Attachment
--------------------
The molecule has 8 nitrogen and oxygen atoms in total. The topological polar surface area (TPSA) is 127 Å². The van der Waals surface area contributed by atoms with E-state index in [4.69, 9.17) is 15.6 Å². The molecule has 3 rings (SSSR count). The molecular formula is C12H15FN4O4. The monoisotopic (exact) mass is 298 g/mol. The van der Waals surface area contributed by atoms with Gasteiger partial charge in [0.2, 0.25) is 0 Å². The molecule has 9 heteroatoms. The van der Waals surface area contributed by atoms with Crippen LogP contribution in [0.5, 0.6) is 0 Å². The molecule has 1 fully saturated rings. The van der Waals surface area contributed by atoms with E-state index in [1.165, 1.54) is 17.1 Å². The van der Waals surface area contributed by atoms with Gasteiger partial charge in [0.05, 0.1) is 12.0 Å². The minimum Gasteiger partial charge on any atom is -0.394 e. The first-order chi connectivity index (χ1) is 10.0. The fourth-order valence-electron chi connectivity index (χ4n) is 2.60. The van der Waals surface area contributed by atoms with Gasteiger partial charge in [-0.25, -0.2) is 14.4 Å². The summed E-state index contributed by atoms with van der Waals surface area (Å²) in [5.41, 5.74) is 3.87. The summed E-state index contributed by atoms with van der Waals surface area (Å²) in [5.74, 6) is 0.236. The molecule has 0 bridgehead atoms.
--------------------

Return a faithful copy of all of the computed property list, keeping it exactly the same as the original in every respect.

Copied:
The molecule has 8 nitrogen and oxygen atoms in total. The topological polar surface area (TPSA) is 127 Å². The van der Waals surface area contributed by atoms with E-state index in [4.69, 9.17) is 15.6 Å². The molecule has 3 rings (SSSR count). The molecular formula is C12H15FN4O4. The monoisotopic (exact) mass is 298 g/mol. The van der Waals surface area contributed by atoms with Gasteiger partial charge in [0.2, 0.25) is 0 Å². The molecule has 9 heteroatoms. The van der Waals surface area contributed by atoms with Crippen LogP contribution in [0.5, 0.6) is 0 Å². The molecule has 1 fully saturated rings. The van der Waals surface area contributed by atoms with E-state index in [1.165, 1.54) is 17.1 Å². The van der Waals surface area contributed by atoms with Gasteiger partial charge in [0.05, 0.1) is 12.0 Å². The minimum Gasteiger partial charge on any atom is -0.394 e. The first-order chi connectivity index (χ1) is 10.0. The fourth-order valence-electron chi connectivity index (χ4n) is 2.60. The van der Waals surface area contributed by atoms with Gasteiger partial charge in [-0.25, -0.2) is 14.4 Å². The summed E-state index contributed by atoms with van der Waals surface area (Å²) in [5.41, 5.74) is 3.87. The summed E-state index contributed by atoms with van der Waals surface area (Å²) in [5.74, 6) is 0.236. The molecule has 0 bridgehead atoms.